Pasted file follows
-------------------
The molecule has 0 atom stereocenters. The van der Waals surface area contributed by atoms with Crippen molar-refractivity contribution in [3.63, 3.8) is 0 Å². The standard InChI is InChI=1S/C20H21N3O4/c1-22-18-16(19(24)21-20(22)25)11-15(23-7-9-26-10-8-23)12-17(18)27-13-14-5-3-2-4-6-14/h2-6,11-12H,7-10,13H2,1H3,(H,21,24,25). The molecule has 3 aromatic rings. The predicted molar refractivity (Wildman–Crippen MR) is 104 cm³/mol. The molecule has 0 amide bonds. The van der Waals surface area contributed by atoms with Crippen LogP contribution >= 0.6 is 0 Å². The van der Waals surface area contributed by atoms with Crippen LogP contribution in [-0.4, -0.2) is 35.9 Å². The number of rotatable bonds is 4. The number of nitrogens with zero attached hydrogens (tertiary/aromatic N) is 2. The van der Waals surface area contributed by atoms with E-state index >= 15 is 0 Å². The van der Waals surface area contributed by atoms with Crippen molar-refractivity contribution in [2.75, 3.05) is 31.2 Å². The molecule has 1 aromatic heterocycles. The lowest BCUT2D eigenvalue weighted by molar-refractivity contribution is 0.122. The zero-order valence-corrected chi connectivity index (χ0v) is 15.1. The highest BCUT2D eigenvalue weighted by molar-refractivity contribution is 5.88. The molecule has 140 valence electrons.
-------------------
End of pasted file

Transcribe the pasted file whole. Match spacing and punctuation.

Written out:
The molecule has 0 atom stereocenters. The van der Waals surface area contributed by atoms with Crippen molar-refractivity contribution in [3.63, 3.8) is 0 Å². The standard InChI is InChI=1S/C20H21N3O4/c1-22-18-16(19(24)21-20(22)25)11-15(23-7-9-26-10-8-23)12-17(18)27-13-14-5-3-2-4-6-14/h2-6,11-12H,7-10,13H2,1H3,(H,21,24,25). The molecule has 3 aromatic rings. The predicted molar refractivity (Wildman–Crippen MR) is 104 cm³/mol. The molecule has 0 amide bonds. The van der Waals surface area contributed by atoms with Crippen LogP contribution >= 0.6 is 0 Å². The van der Waals surface area contributed by atoms with Crippen LogP contribution in [-0.4, -0.2) is 35.9 Å². The number of rotatable bonds is 4. The number of nitrogens with zero attached hydrogens (tertiary/aromatic N) is 2. The van der Waals surface area contributed by atoms with E-state index >= 15 is 0 Å². The van der Waals surface area contributed by atoms with Crippen molar-refractivity contribution in [2.75, 3.05) is 31.2 Å². The molecule has 1 aromatic heterocycles. The lowest BCUT2D eigenvalue weighted by molar-refractivity contribution is 0.122. The zero-order valence-corrected chi connectivity index (χ0v) is 15.1. The highest BCUT2D eigenvalue weighted by molar-refractivity contribution is 5.88. The molecule has 140 valence electrons.